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Abstract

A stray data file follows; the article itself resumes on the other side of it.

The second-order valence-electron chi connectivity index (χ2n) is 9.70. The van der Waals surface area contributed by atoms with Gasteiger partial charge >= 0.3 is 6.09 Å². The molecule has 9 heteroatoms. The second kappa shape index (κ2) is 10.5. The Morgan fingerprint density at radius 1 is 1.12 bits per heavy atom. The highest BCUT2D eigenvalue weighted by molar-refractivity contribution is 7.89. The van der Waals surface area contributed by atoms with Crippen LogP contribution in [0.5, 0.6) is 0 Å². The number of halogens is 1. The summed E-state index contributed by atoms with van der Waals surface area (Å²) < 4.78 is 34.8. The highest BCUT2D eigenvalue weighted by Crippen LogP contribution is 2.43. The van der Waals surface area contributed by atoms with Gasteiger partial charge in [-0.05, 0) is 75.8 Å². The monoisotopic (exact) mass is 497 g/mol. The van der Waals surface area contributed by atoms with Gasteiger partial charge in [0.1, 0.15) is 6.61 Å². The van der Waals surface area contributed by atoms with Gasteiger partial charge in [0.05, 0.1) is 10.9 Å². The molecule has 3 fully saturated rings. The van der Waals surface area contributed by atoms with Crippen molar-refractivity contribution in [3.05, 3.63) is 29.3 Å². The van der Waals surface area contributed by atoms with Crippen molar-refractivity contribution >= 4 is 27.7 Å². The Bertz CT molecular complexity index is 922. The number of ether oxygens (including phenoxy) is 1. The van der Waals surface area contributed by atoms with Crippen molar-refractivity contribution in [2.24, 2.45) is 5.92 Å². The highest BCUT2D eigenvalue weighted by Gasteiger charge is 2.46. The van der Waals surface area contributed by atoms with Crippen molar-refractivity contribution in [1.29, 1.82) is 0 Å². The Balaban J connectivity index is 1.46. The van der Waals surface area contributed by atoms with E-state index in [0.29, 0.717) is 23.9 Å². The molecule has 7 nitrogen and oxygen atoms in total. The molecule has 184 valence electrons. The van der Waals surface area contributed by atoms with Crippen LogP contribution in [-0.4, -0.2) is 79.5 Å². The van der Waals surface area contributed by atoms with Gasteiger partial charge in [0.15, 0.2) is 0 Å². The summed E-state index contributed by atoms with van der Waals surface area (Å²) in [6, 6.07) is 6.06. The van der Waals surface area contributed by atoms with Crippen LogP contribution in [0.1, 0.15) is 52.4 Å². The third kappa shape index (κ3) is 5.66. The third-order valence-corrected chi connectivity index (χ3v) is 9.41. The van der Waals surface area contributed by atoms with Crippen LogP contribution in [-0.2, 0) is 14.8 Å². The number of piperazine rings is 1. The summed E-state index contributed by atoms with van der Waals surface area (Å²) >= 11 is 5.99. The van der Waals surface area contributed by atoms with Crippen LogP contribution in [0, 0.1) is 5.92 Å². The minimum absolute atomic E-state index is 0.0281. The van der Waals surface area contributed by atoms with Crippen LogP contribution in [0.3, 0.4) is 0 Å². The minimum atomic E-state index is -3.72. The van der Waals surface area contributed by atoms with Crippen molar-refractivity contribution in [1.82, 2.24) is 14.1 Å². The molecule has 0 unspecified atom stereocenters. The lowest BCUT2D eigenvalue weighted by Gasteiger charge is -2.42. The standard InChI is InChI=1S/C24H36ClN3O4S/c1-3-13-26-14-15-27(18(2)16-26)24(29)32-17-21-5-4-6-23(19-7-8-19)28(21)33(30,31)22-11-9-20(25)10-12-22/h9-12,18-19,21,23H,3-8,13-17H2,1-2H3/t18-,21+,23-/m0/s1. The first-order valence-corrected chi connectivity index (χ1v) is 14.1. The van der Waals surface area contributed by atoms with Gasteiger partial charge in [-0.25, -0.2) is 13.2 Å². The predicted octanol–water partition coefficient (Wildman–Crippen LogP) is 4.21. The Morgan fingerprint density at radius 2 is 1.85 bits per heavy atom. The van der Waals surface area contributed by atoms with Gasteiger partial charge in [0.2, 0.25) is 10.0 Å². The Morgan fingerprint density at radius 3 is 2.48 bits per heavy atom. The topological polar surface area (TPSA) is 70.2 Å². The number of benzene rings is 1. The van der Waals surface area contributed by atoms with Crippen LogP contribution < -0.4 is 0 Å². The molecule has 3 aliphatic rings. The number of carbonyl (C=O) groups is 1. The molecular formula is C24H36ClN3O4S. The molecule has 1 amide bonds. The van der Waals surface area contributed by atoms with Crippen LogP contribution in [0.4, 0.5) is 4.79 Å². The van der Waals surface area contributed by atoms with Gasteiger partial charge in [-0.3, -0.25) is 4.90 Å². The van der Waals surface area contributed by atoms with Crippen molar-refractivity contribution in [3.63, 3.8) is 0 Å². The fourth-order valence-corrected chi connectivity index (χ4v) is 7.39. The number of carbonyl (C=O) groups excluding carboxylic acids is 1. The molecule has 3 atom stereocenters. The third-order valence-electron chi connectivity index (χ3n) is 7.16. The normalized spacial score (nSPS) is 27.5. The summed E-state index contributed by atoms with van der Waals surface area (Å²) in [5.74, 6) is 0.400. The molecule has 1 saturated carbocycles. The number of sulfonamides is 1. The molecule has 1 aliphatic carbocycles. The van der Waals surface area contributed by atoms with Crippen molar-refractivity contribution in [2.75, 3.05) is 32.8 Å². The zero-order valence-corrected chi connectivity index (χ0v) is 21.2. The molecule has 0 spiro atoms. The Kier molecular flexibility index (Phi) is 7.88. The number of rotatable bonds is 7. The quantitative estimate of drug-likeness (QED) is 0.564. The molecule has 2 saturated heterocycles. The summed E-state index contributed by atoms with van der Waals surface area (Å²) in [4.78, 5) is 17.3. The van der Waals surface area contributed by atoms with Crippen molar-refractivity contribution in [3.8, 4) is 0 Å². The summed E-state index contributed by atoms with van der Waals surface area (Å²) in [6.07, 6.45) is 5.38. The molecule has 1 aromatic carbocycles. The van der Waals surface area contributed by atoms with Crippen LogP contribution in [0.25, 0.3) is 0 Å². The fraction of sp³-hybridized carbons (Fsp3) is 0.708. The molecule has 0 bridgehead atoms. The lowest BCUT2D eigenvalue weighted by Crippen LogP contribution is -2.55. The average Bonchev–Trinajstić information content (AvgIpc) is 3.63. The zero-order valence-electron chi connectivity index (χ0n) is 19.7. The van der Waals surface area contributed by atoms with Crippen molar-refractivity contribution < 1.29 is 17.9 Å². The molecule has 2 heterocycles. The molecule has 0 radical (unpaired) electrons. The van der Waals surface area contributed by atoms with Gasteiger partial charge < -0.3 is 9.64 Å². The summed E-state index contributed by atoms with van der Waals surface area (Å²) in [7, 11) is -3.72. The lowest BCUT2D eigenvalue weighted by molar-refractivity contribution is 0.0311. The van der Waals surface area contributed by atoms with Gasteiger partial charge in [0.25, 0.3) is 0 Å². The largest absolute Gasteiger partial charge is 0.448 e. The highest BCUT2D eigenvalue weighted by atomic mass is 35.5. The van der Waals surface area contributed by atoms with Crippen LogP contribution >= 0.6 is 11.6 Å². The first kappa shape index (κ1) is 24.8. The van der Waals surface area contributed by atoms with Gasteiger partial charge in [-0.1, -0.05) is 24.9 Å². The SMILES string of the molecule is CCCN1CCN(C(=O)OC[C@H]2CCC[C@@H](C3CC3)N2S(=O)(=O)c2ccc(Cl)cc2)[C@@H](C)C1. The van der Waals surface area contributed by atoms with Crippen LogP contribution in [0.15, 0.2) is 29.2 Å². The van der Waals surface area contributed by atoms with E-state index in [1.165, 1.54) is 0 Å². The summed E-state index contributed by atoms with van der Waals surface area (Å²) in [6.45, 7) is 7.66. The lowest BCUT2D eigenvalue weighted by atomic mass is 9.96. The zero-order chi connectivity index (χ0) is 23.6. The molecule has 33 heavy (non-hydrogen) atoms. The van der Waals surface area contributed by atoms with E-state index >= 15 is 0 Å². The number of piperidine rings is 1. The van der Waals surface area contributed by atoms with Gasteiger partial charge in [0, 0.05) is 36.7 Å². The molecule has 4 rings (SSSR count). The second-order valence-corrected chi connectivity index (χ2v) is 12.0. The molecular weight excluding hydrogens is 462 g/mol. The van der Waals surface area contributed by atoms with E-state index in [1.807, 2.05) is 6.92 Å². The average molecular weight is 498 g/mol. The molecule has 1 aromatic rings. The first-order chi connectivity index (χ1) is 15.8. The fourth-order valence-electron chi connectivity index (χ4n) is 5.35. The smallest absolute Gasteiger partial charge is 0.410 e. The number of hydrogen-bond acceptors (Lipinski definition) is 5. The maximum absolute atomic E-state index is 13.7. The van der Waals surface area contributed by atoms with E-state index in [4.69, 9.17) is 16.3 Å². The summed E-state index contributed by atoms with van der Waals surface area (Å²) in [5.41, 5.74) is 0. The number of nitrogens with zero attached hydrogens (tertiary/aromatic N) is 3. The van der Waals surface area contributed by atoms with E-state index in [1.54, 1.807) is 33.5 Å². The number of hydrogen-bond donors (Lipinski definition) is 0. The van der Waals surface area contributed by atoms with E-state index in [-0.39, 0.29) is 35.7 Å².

National studies repeatedly point to workforce abilities, training, and education as major determinants of regional economic development potential. A survey in northeast Minnesota and northwest Wisconsin found that only 25 percent of the respondent firms experience trouble in this regard. Further, the skills required in this region are not particularly high-tech. In contrast to the results and recommendations in the national literature, very few firms reported using public or private education providers in their skill training activities. In fact, a 1998 survey of households in the same region showed a labor force that is overtrained relative to the existing firms' needs. These findings suggest that labor analyses should concentrate on regional delineations and needs.

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